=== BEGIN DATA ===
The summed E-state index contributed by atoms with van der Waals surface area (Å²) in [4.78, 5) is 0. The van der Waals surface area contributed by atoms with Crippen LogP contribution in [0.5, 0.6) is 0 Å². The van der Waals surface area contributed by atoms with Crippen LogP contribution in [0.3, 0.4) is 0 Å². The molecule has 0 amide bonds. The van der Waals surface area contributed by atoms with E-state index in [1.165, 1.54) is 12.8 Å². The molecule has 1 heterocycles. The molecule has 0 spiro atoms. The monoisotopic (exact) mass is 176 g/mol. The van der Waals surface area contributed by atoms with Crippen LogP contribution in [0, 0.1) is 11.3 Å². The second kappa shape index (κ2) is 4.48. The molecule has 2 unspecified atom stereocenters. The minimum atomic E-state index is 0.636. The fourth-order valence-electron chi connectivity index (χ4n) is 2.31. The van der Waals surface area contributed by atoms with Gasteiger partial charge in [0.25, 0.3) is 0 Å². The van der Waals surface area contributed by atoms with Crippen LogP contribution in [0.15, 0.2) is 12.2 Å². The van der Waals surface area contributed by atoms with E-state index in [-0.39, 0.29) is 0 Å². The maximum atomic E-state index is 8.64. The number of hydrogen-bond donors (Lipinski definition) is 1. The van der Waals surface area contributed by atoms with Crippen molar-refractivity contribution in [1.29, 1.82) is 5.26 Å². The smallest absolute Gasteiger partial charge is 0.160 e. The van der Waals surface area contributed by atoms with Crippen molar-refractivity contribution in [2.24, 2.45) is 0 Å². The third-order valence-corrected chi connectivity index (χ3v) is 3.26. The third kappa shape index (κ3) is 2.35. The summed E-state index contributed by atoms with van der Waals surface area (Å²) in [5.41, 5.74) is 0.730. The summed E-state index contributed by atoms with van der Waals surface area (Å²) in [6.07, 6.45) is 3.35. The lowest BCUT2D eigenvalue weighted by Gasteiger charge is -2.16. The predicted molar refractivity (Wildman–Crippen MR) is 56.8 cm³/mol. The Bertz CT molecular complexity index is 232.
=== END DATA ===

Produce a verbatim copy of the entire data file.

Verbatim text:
The summed E-state index contributed by atoms with van der Waals surface area (Å²) in [4.78, 5) is 0. The van der Waals surface area contributed by atoms with Crippen LogP contribution in [0.5, 0.6) is 0 Å². The van der Waals surface area contributed by atoms with Crippen LogP contribution in [0.3, 0.4) is 0 Å². The molecule has 0 amide bonds. The van der Waals surface area contributed by atoms with E-state index in [1.165, 1.54) is 12.8 Å². The molecule has 1 heterocycles. The molecule has 0 spiro atoms. The monoisotopic (exact) mass is 176 g/mol. The van der Waals surface area contributed by atoms with Crippen LogP contribution in [0, 0.1) is 11.3 Å². The second kappa shape index (κ2) is 4.48. The molecule has 2 unspecified atom stereocenters. The minimum atomic E-state index is 0.636. The fourth-order valence-electron chi connectivity index (χ4n) is 2.31. The van der Waals surface area contributed by atoms with Gasteiger partial charge in [0.25, 0.3) is 0 Å². The van der Waals surface area contributed by atoms with Crippen LogP contribution in [0.15, 0.2) is 12.2 Å². The van der Waals surface area contributed by atoms with E-state index in [-0.39, 0.29) is 0 Å². The maximum atomic E-state index is 8.64. The number of hydrogen-bond donors (Lipinski definition) is 1. The van der Waals surface area contributed by atoms with Crippen molar-refractivity contribution in [1.29, 1.82) is 5.26 Å². The smallest absolute Gasteiger partial charge is 0.160 e. The van der Waals surface area contributed by atoms with Crippen molar-refractivity contribution in [2.24, 2.45) is 0 Å². The third-order valence-corrected chi connectivity index (χ3v) is 3.26. The third kappa shape index (κ3) is 2.35. The summed E-state index contributed by atoms with van der Waals surface area (Å²) in [5.41, 5.74) is 0.730. The summed E-state index contributed by atoms with van der Waals surface area (Å²) in [6.07, 6.45) is 3.35. The lowest BCUT2D eigenvalue weighted by Gasteiger charge is -2.16. The predicted molar refractivity (Wildman–Crippen MR) is 56.8 cm³/mol. The Bertz CT molecular complexity index is 232.